Focusing on market reality minimizes much of the “tug of war” between buyers and sellers. Often, the buyer and correlating representatives think the appraised price is too high, while the seller and his/her representatives think the price is too low. If the price of your practice is in line with comparable sales of practices, and the terms enable profitability for the purchaser, then it’s likely that the price will be considered equitable by a prospective purchaser.

Market-Based Valuation Method

The Market Approach simply compares your dental practice price with other nearby dental practice sales that recently sold. The theory behind this method is that a ready, willing, and able buyer paid a seller a certain amount of money for a practice and neither party was under duress.

Major Market Factors:

(1) AREA DESIRABILITY: Macro-geographic areas (small town vs. metropolitan areas) and micro-geographic areas (one area of a city vs. another) contribute to nearly identical practices selling for widely different prices. For example, practices in “high growth” areas typically sell at a higher price than “low growth” areas. In general, practices located in large urban areas are in greater demand than the suburbs, and practice values proportionately decrease the further out a practice resides. (Some coastal areas are an exception.) In addition, a dental practice sale’s price is directly related to areas with higher per capita income.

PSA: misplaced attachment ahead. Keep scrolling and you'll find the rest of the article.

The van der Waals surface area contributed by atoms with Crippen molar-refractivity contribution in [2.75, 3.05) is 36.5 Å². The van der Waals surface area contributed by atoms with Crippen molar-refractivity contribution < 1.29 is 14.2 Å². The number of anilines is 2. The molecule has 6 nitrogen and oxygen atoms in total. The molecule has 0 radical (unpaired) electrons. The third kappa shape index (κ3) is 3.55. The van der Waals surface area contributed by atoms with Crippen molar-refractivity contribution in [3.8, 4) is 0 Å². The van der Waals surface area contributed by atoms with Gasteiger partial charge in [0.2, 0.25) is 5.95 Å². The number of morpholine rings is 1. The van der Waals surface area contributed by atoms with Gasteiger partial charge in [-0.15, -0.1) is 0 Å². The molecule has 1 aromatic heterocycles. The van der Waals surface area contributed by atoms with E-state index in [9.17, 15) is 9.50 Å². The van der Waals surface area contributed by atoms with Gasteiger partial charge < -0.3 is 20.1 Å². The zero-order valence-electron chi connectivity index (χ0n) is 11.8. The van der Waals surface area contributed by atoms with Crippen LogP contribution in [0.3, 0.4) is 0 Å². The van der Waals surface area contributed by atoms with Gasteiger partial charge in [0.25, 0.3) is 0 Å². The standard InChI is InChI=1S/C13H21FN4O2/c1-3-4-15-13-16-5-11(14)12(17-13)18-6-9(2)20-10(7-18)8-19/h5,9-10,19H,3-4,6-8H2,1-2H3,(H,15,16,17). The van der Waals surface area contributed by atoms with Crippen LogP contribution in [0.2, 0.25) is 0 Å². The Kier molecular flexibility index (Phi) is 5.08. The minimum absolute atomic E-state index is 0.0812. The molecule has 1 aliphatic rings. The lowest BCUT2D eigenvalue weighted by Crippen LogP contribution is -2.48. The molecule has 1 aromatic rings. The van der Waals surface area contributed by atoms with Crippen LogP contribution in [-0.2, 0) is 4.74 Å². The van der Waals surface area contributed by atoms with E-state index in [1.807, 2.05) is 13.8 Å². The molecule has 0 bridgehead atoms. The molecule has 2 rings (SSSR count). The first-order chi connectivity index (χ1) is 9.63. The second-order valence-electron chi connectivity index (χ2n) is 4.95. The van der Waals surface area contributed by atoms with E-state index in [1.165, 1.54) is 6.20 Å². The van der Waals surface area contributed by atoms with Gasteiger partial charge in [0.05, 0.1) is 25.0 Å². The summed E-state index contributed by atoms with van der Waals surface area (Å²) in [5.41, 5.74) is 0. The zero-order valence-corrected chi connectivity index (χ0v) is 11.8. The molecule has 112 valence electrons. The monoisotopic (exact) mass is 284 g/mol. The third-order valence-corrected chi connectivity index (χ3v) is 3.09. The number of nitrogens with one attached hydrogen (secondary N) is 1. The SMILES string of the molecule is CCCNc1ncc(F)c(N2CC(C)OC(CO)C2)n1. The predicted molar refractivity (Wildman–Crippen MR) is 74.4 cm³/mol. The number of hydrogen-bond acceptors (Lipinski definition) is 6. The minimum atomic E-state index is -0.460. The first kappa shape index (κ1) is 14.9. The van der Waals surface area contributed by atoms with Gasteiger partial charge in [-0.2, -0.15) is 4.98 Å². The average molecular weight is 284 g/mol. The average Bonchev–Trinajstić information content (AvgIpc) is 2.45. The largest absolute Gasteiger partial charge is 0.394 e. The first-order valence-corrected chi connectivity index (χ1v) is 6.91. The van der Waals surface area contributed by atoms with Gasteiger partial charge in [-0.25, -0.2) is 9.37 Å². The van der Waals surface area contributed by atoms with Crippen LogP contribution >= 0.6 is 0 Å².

(2) PROJECTED PROFITABILITY: Projected profitability is based on past and present practice figures. Although it is difficult to sell future practice potential, any “windfall” profitability perceived by the purchaser will only enhance the potential selling price. Examples of potential “windfall” profits include specialty procedures such as endo, ortho, perio, implants, pedo, and other procedures that are referred out routinely to specialists rather service as “in house.” Although we are not able to translate potential into a specific dollar value, it can increase the likelihood of a sale at the desired price.

(3) SELLER FINANCING: The Seller’s willingness to finance a large part of the purchase price can often make an immense difference in the final selling price. This financing is preferably at a fixed interest rate and for a longer term than the usual bank financing.

(4) EXISTING EQUIPMENT AGE: Equipment value depreciates rapidly soon after its purchase. Overtime, it is less of a factor when determining overall practice value, especially in established practices.